Department for Transport
Major £1.1bn investment in electric rail boosts travel, the economy and the environment
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Great Western Main Line
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Major £1.1bn investment in electric rail boosts travel, the economy and the environment
type Press release
note News Release issued by the COI News Distribution Service on 23 July 2009
The Government will announce a major programme of modernisation and investment today to help create a 21 st century railway, improve passenger journeys, cut carbon emissions and boost the economy.
The Prime Minister and Transport Secretary Andrew Adonis will unveil £1.1bn plans for the first big electrification of the rail network since the late 1980s, involving the London to Swansea and Liverpool to Manchester lines. It will mean the first electric main line trains ever running in Wales.
Work will start immediately on these two railways as this significant investment in Britain’s infrastructure brings real benefits for passengers, including travelling on faster, greener and more reliable electric trains with more seats.
Electrification will stimulate further intercity and regional transport improvements across the country. For example, it will enable electric train services to run from Manchester and its airport to Glasgow and Edinburgh and open up the option of extending Crossrail to Reading.
Completing work on the first two railways will increase the proportion of electric train journeys in Britain from 60% to 67% - currently only 33% of Britain’s rail network is electrified. There were about 21 million passenger journeys on the Great Western line alone in the last financial year and over 1 million passenger journeys on the Liverpool-Manchester railway.
Work will start immediately and for Liverpool-Manchester will be completed within four years and for London-Swansea within eight years, although stages in between will be completed earlier.
The Great Western electrification will include the lines to Oxford and Newbury. It will also make possible the direct replacement of the ageing Intercity 125 fleet by electric Super Express intercity trains, and by hybrid diesel/ electric Super Express trains to serve destinations beyond the electrified network. This, and other replacements of diesel by electric trains, will yield significant savings in train leasing and operating costs, as well as benefiting passengers with more reliable and quieter trains.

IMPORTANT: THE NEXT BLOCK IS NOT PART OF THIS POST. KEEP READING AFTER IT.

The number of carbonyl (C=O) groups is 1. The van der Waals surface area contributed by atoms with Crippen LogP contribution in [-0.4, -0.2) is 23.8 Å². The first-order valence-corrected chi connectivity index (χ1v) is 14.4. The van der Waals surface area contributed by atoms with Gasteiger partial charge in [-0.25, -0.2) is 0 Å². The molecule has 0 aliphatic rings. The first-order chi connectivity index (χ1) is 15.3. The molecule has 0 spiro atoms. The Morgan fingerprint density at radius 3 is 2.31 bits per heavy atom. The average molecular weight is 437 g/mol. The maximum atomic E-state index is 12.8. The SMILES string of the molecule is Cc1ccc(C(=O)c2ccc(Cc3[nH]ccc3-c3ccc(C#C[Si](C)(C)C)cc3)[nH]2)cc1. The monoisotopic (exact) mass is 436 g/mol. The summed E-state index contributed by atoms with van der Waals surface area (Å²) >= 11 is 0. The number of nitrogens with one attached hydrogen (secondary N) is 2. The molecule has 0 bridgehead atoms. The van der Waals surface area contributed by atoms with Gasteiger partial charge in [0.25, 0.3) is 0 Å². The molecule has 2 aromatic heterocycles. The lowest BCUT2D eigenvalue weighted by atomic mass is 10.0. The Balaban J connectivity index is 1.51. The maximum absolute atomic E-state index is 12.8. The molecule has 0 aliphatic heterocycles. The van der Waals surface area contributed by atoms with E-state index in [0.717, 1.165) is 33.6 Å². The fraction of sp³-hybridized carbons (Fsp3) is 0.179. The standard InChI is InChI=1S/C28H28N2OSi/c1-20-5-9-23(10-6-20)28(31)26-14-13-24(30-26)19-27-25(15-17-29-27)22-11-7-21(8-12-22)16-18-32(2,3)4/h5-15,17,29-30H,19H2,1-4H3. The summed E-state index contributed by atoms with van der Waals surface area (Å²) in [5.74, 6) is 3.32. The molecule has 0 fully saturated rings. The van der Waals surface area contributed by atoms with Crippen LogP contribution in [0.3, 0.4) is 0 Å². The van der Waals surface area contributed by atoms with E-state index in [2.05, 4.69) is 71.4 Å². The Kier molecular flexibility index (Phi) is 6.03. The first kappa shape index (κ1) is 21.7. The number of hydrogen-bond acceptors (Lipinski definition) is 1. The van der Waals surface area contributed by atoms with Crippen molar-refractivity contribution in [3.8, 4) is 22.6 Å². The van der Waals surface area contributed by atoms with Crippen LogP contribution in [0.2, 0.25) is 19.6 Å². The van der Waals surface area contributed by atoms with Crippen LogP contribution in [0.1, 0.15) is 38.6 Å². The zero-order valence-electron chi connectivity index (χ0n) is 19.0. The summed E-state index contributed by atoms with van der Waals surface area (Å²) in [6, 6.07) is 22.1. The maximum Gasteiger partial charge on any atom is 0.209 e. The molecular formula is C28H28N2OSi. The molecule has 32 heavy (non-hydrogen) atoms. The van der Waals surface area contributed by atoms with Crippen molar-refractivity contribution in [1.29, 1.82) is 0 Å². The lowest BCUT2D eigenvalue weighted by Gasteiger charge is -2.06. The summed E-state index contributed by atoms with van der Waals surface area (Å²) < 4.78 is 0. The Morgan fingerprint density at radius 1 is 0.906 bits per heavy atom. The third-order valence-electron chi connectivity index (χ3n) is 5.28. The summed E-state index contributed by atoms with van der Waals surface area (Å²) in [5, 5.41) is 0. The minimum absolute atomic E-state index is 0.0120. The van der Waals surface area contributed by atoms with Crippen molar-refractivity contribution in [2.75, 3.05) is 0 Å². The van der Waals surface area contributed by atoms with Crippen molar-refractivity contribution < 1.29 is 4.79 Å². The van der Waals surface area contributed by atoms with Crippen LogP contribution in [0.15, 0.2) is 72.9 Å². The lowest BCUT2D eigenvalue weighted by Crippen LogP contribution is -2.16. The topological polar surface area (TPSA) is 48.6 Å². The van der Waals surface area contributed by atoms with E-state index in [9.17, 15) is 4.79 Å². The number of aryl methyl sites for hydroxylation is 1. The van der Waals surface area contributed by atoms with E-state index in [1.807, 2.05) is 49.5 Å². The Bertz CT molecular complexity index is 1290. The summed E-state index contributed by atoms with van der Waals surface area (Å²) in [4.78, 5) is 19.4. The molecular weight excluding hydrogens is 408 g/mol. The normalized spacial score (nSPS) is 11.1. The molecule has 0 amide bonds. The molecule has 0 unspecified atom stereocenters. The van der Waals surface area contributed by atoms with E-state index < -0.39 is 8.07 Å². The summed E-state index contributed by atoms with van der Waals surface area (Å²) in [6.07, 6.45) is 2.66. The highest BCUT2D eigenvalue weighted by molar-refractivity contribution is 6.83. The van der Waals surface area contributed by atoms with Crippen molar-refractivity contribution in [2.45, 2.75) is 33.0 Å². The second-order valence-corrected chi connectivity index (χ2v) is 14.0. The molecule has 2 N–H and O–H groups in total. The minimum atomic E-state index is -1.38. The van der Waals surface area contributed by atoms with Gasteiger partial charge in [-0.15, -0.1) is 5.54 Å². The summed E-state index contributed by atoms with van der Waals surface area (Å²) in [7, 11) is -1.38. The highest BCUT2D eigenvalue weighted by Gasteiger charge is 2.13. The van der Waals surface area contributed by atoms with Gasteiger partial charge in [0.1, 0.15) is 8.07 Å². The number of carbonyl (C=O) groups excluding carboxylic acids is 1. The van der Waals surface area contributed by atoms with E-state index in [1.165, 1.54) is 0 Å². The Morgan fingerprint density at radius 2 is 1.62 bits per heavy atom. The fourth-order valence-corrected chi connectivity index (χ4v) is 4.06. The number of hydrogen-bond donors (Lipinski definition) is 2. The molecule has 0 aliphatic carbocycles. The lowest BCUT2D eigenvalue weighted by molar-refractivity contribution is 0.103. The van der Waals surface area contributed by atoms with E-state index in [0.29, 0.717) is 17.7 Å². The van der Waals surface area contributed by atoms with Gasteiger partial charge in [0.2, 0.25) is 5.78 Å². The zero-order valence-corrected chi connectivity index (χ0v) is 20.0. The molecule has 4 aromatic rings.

First Minister for Wales Rhodri Morgan will also join the Prime Minister and Transport Secretary today at Cardiff to mark the announcement which will significantly strengthen the rail connection between England and Wales.
Prime Minister Gordon Brown said:
“To build a better Britain, we must be bold, innovative and forward-looking and invest with confidence in our country’s transport infrastructure, jobs and industry. This electrification programme is vital to building a 21st century transport system.”
Transport Secretary Andrew Adonis said:
“It is essential that we invest in our railways now and over the longer term. This is the biggest electrification programme for a generation and a vital part of our rail investment and carbon reduction strategies. It will be of huge benefit to passengers who will gain from faster, cleaner and more reliable trains.
“Electrification of the Great Western Mainline will bring significant new strategic opportunities for developing rail services. In particular it would be possible to run Crossrail services west of the existing proposed terminus at Maidenhead, through to Reading. I look forward to discussing with the Mayor of London, Boris Johnson, the potential for developing new services and integrating these major Crossrail and electrification programmes.
“Electrification of the Liverpool to Manchester line also makes possible the through-running of electric trains from Manchester Airport and Manchester to Scotland. At present these services are diesel because the last stretch of line into Manchester is not electrified. This will be a major strategic benefit to passengers in the north of England and Scotland.”
First Minister for Wales Rhodri Morgan said:
“I’m delighted that this major modernisation, the first rail electrification in Wales, will boost travel links to and within Wales. It will improve connections between London, Cardiff and Swansea and make a rail journey between London and Swansea almost 20 minutes shorter. We need to work closely now to ensure these exciting plans dovetail with our own National Transport Plan.”